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With the big splash the latest Star Wars movie has made, interest in space is again surging. Movies like this trigger kids’ imaginations as they picture themselves zooming through space in an X-wing fighter. Such interest creates a teachable moment, a time when parents and teachers can capitalize on kids’ interest to help them learn more about a subject — in this case, our own solar system.
Maybe you’ve already shown space videos for kids that introduced the planets, their order and relative size — and had them fill out solar system worksheets to reinforce their learning. What’s next? While none of the planets in our solar system were featured in the Star Wars movie (which took place “long ago and far away”), they are fascinating in their own right. For one, they vary in composition.
The four planets closest to the sun are called the rocky planets. The name speaks for itself. Earth is one of the rocky planets, as is Mercury, Venus and Mars. The rest of the planets — Jupiter, Saturn, Neptune and Uranus — are called gas giants. They are mostly huge balls of gas — which makes them very different from Earth! But it gets even more interesting. The last two planets, Neptune and Uranus, are so far away from the sun that the gas composing them has frozen, so they are often called ice giants.
A great hands-on activity to present this and also to reinforce what kids have learned earlier is to build a model of the solar system focusing on planetary composition. You’ll need the following supplies:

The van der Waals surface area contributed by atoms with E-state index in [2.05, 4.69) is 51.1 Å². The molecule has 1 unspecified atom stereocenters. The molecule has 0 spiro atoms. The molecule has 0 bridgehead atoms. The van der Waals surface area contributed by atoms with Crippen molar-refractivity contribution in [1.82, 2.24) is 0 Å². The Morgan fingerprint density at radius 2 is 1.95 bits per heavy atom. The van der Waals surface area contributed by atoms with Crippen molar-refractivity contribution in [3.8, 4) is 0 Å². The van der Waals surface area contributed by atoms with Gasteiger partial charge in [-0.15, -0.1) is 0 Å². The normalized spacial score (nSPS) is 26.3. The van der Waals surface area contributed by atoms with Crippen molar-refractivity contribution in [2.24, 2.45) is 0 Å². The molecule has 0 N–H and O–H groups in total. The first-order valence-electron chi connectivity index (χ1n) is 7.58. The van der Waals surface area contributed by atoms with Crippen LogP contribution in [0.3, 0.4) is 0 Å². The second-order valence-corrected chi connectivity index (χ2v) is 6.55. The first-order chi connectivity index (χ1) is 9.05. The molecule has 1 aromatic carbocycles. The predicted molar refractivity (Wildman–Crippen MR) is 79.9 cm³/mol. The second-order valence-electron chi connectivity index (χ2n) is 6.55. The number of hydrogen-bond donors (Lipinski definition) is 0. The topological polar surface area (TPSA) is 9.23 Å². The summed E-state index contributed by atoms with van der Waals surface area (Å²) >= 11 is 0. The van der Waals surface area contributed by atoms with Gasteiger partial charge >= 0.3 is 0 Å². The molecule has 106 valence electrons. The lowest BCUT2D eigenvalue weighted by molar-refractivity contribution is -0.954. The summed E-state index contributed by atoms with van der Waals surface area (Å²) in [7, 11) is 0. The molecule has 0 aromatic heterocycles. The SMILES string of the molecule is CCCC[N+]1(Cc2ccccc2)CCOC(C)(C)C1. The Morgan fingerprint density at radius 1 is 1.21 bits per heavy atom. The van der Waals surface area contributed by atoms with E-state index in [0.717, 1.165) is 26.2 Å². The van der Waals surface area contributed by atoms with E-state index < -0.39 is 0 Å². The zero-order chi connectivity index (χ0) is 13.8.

- Four small round rocks, one much smaller than the others.
- Two round balloons, one bigger than the other. Both should be much, much larger than the rocks.
- Two large snowballs (you might have to make the snow by crushing ice from your freezer) somewhat smaller than the balloons.
- A large beach ball, preferably yellow to represent the sun (which is also gaseous).
- Labels for the names of the planets.
Start by placing the four rocks representing Mercury (the smallest stone), Venus, Earth and Mars in order from the beach ball. Have the kids the labels to indicate which is which, and explain that these planets are made of rock.
Next come the gas giants. Jupiter is the larger balloon and Saturn is the smaller balloon. Label them and explain that your are using balloons because they are filled with air, a gas. The balloon has a surface, but there is no outer surface on the gas giants. If you stepped foot on them, you’d fall all the way to the center of the planet with nothing solid to hold you up!
Then place the ice giants, Neptune and Uranus, the farthest from the beach ball and label them. Explain that these planets are ice balls because it’s so very cold that far from the sun. Reinforce the learning about planetary composition with planet worksheets that include everything they’ve learned about each planet so far: its name, its location, and its composition.
And finally, have them fill out solar system worksheets that pull it all together for them.